8. Arouri MH, Ben Youssef AB, M’henni H, Rault C (2012) Energy consumption, economic growth and CO2 emissions in Middle East and North African countries. Energy Policy 45:342–349

  9. Boutabba MA (2014) The impact of financial development, income, energy and trade on carbon emissions: evidence from the Indian economy. Econ Model 40:33–41

  10. Buysse J, Can M, Gozgor G (2018) Globalisation outcomes and the real output in the sub-Saharan Africa LICs: a cointegration analysis. Econ Res 31(1):338–351

  11. Can M, Gozgor G (2017) The impact of economic complexity on carbon emissions: evidence from France. Environ Sci Pollut Res 24:16364–16370

  12. Can M, Gozgor G (2018) Effects of export product diversification on quality upgrading: an empirical study. J Int Trade Econ Dev 27(3):293–313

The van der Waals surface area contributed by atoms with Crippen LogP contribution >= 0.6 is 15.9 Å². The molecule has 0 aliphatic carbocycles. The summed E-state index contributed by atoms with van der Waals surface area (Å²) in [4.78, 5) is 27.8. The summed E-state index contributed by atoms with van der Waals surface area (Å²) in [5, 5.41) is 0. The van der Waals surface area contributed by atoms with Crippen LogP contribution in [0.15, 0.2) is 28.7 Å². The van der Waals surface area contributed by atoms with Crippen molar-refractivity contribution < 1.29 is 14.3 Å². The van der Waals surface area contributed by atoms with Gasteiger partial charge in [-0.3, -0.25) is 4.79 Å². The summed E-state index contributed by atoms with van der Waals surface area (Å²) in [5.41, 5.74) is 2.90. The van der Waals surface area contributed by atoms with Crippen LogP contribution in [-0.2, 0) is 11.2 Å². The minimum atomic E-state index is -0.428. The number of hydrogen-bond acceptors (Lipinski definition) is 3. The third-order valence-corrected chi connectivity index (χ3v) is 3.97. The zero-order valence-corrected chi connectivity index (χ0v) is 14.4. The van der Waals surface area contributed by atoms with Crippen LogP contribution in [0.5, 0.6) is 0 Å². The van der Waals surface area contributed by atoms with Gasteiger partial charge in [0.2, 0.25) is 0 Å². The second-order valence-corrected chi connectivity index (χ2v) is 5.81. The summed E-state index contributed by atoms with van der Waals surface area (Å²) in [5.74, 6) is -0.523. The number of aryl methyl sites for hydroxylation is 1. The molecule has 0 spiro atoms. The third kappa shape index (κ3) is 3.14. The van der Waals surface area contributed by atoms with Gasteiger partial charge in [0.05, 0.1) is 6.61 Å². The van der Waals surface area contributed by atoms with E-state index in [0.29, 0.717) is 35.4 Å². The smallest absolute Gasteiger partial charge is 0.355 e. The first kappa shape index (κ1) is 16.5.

13. Dennis A, Shepherd B (2011) Trade facilitation and export diversification. World Econ 34(1):101–122

  14. Energy Information Administration (2013) International energy outlook. EIA, U.S.

  15. Fan Y, Liang Q, Wei Y, Okada N (2007) A model for China’s energy requirements and CO2 emissions analysis. Environ Model Softw 22:378–393

  16. Fang J, Gozgor G, Lu Z, Wu W (2019) Effects of the export product quality on carbon dioxide emissions: evidence from developing economies. Environ Sci Pollut Res 26(12):2181–12193. https://doi.org/10.1007/s11356-019-04513-7

  17. Farhani S, Chaibi A, Rault C (2014) CO2 emissions, output, energy consumption, and trade in Tunisia. Econ Model 38:426–434

  18. Gozgor G, Can M (2016) Export product diversification and the environmental Kuznets curve: evidence from Turkey. Environ Sci Pollut Res 23(21):21594–21603